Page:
Silk Road corruption case shows how law enforcement uses Bitcoin

Jerry Brito

This week it was revealed that two federal agents who worked on the task force that investigated the Silk Road illicit drugs market have been charged with stealing bitcoins from the site. One of the most interesting aspects of this revelation is how federal investigators have been able to use Bitcoin’s public ledger (the blockchain) to easily trace bitcoins from Silk Road straight to the charged agents.

In the criminal complaint filed in federal court, IRS investigators show how bitcoins that originated from known Silk Road addresses found their way to one address belonging to the accused DEA agent, despite that agent’s seeming attempt to obfuscate the link by breaking up the bitcoins into many different transactions. A chart in the criminal complaint shows how relatively straight-forward it is to tie the agent to the Silk Road:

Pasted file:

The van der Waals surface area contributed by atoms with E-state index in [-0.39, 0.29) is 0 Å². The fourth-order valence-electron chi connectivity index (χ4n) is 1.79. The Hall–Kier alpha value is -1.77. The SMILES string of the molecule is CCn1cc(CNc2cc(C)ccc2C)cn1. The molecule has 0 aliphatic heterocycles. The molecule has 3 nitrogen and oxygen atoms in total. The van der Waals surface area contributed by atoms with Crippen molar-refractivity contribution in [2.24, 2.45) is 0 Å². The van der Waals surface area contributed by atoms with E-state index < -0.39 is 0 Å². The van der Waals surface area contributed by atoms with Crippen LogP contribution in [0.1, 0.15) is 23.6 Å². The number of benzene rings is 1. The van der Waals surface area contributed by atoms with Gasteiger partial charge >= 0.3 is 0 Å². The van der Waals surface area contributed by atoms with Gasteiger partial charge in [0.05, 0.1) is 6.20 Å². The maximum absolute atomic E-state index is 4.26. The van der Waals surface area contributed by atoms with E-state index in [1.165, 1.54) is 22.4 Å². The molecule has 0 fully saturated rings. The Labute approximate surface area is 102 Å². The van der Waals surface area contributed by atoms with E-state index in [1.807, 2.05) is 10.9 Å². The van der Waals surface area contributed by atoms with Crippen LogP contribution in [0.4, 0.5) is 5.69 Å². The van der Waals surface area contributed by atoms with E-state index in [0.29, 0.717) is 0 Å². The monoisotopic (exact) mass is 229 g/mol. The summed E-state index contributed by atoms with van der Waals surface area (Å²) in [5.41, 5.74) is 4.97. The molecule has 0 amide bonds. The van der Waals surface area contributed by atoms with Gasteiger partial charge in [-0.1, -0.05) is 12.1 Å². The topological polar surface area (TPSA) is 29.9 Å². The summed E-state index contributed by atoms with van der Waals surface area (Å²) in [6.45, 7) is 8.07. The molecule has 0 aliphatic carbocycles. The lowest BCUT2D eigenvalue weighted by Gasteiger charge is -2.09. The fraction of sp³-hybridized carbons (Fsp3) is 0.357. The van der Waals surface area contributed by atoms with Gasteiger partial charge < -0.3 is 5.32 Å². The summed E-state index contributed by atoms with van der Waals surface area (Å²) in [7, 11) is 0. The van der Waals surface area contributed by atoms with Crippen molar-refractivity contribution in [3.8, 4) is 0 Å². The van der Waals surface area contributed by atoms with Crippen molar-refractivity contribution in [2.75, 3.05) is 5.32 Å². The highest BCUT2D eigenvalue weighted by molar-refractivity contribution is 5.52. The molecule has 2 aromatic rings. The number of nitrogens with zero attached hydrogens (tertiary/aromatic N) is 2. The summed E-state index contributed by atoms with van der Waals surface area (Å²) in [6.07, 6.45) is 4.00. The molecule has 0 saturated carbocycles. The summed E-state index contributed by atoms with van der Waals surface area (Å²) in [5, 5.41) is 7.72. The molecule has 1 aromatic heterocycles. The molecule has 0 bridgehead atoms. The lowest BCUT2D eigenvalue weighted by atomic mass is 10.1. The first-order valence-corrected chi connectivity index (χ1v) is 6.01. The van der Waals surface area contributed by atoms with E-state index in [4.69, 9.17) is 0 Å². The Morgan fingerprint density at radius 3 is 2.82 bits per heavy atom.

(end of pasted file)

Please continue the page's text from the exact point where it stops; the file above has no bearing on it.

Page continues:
exhibit-b

This should not come as a surprise. As we explain in our Backgrounder, How Anonymous is Bitcoin? A Backgrounder for Policymakers, “every transaction performed with bitcoin is visible on the distributed electronic public ledger known as the blockchain.” Given this traceability, investigators can easily “follow the money.”

Law enforcement understands this. As Edward Lowery III, Special Agent in Charge Criminal Investigative Division of the U.S. Secret Service, told the Senate Homeland Security Committee’s inquiry into digital currencies,

The public ledger feature of the Bitcoin blockchain differentiates Bitcoin, and other decentralized digital currencies, from many of the centralized digital currencies, such as e-gold and Liberty Reserve. The blockchain makes it harder for criminals to hide their illicit activity. The work of researchers to link known transactions to individual identities reduces the attractiveness of Bitcoin for criminal activities. This research also provides an additional tool for law enforcement to identify illicit transactions, assets and the individuals associated with this activity in support of apprehension, asset forfeiture, and prosecution.

Of course, law enforcement, especially at state and local levels, will face a bit of a learning curve as they approach digital currencies and will also have to develop special tools to aid their investigations. But as this most recent case shows, Bitcoin, far from being a perfect tool for criminals, may actually be much more useful to law enforcement.